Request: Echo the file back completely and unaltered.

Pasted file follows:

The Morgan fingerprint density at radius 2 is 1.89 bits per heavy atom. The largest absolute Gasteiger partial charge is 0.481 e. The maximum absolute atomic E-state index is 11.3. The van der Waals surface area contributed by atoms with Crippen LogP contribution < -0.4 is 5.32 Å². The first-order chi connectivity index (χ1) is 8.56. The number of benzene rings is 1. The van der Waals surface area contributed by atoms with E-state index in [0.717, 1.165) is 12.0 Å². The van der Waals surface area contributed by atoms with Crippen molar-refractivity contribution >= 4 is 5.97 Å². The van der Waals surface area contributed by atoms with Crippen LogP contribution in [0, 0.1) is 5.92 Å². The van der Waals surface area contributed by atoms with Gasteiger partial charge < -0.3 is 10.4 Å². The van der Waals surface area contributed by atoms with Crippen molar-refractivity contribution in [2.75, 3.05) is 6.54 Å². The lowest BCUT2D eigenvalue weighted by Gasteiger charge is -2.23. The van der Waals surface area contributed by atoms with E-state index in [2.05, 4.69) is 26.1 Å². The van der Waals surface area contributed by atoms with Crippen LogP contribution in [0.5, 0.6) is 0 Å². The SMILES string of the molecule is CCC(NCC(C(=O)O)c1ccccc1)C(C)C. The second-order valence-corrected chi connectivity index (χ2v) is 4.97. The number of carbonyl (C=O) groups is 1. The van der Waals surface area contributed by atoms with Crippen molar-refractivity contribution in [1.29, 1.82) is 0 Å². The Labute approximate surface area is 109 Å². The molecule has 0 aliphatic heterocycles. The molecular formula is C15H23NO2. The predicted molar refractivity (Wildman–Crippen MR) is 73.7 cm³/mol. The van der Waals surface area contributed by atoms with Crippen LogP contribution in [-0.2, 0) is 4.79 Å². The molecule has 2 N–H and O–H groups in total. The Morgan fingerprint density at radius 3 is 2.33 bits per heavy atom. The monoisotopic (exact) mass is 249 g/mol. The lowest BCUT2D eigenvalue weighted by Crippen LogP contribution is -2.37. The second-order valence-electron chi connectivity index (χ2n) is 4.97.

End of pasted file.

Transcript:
The Morgan fingerprint density at radius 2 is 1.89 bits per heavy atom. The largest absolute Gasteiger partial charge is 0.481 e. The maximum absolute atomic E-state index is 11.3. The van der Waals surface area contributed by atoms with Crippen LogP contribution < -0.4 is 5.32 Å². The first-order chi connectivity index (χ1) is 8.56. The number of benzene rings is 1. The van der Waals surface area contributed by atoms with E-state index in [0.717, 1.165) is 12.0 Å². The van der Waals surface area contributed by atoms with Crippen molar-refractivity contribution >= 4 is 5.97 Å². The van der Waals surface area contributed by atoms with Crippen LogP contribution in [0, 0.1) is 5.92 Å². The van der Waals surface area contributed by atoms with Gasteiger partial charge < -0.3 is 10.4 Å². The van der Waals surface area contributed by atoms with Crippen molar-refractivity contribution in [2.75, 3.05) is 6.54 Å². The lowest BCUT2D eigenvalue weighted by Gasteiger charge is -2.23. The van der Waals surface area contributed by atoms with E-state index in [2.05, 4.69) is 26.1 Å². The van der Waals surface area contributed by atoms with Crippen LogP contribution in [0.5, 0.6) is 0 Å². The SMILES string of the molecule is CCC(NCC(C(=O)O)c1ccccc1)C(C)C. The second-order valence-corrected chi connectivity index (χ2v) is 4.97. The number of carbonyl (C=O) groups is 1. The van der Waals surface area contributed by atoms with Crippen molar-refractivity contribution in [1.29, 1.82) is 0 Å². The Labute approximate surface area is 109 Å². The molecule has 0 aliphatic heterocycles. The molecular formula is C15H23NO2. The predicted molar refractivity (Wildman–Crippen MR) is 73.7 cm³/mol. The van der Waals surface area contributed by atoms with Crippen LogP contribution in [-0.2, 0) is 4.79 Å². The molecule has 2 N–H and O–H groups in total. The Morgan fingerprint density at radius 3 is 2.33 bits per heavy atom. The monoisotopic (exact) mass is 249 g/mol. The lowest BCUT2D eigenvalue weighted by Crippen LogP contribution is -2.37. The second-order valence-electron chi connectivity index (χ2n) is 4.97.